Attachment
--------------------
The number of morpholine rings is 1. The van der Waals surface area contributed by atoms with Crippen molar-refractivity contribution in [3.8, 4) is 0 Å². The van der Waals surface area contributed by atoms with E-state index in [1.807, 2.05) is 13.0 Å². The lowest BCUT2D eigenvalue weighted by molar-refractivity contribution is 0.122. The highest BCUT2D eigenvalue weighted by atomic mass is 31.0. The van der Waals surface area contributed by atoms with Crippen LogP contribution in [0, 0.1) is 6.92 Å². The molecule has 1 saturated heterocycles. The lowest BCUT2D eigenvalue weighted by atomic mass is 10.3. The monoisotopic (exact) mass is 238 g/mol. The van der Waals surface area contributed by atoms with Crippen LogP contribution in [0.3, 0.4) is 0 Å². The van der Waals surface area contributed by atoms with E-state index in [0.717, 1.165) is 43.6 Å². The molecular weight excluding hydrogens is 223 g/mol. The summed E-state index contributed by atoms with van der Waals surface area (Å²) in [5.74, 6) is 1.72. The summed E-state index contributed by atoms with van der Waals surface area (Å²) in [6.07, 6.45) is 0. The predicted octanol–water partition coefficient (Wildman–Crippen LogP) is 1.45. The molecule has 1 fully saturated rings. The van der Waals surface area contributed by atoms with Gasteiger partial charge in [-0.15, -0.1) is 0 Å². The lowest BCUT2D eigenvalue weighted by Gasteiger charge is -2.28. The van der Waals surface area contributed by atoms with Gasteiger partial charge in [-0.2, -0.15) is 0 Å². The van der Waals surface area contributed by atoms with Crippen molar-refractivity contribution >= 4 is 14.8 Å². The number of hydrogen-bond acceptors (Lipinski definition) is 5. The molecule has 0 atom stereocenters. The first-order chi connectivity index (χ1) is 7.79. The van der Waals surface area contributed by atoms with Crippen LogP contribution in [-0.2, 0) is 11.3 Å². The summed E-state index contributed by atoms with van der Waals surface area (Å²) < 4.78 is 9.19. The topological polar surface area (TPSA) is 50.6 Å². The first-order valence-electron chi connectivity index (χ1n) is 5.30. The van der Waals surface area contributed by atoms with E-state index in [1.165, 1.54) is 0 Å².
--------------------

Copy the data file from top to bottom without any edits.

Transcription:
The number of morpholine rings is 1. The van der Waals surface area contributed by atoms with Crippen molar-refractivity contribution in [3.8, 4) is 0 Å². The van der Waals surface area contributed by atoms with E-state index in [1.807, 2.05) is 13.0 Å². The lowest BCUT2D eigenvalue weighted by molar-refractivity contribution is 0.122. The highest BCUT2D eigenvalue weighted by atomic mass is 31.0. The van der Waals surface area contributed by atoms with Crippen LogP contribution in [0, 0.1) is 6.92 Å². The molecule has 1 saturated heterocycles. The lowest BCUT2D eigenvalue weighted by atomic mass is 10.3. The monoisotopic (exact) mass is 238 g/mol. The van der Waals surface area contributed by atoms with Crippen LogP contribution in [0.3, 0.4) is 0 Å². The van der Waals surface area contributed by atoms with E-state index in [0.717, 1.165) is 43.6 Å². The molecular weight excluding hydrogens is 223 g/mol. The summed E-state index contributed by atoms with van der Waals surface area (Å²) in [5.74, 6) is 1.72. The summed E-state index contributed by atoms with van der Waals surface area (Å²) in [6.07, 6.45) is 0. The predicted octanol–water partition coefficient (Wildman–Crippen LogP) is 1.45. The molecule has 1 fully saturated rings. The van der Waals surface area contributed by atoms with Gasteiger partial charge in [-0.15, -0.1) is 0 Å². The lowest BCUT2D eigenvalue weighted by Gasteiger charge is -2.28. The van der Waals surface area contributed by atoms with Gasteiger partial charge in [-0.2, -0.15) is 0 Å². The van der Waals surface area contributed by atoms with Crippen molar-refractivity contribution >= 4 is 14.8 Å². The number of hydrogen-bond acceptors (Lipinski definition) is 5. The molecule has 0 atom stereocenters. The first-order chi connectivity index (χ1) is 7.79. The van der Waals surface area contributed by atoms with Crippen LogP contribution in [-0.2, 0) is 11.3 Å². The summed E-state index contributed by atoms with van der Waals surface area (Å²) < 4.78 is 9.19. The topological polar surface area (TPSA) is 50.6 Å². The first-order valence-electron chi connectivity index (χ1n) is 5.30. The van der Waals surface area contributed by atoms with E-state index in [1.165, 1.54) is 0 Å².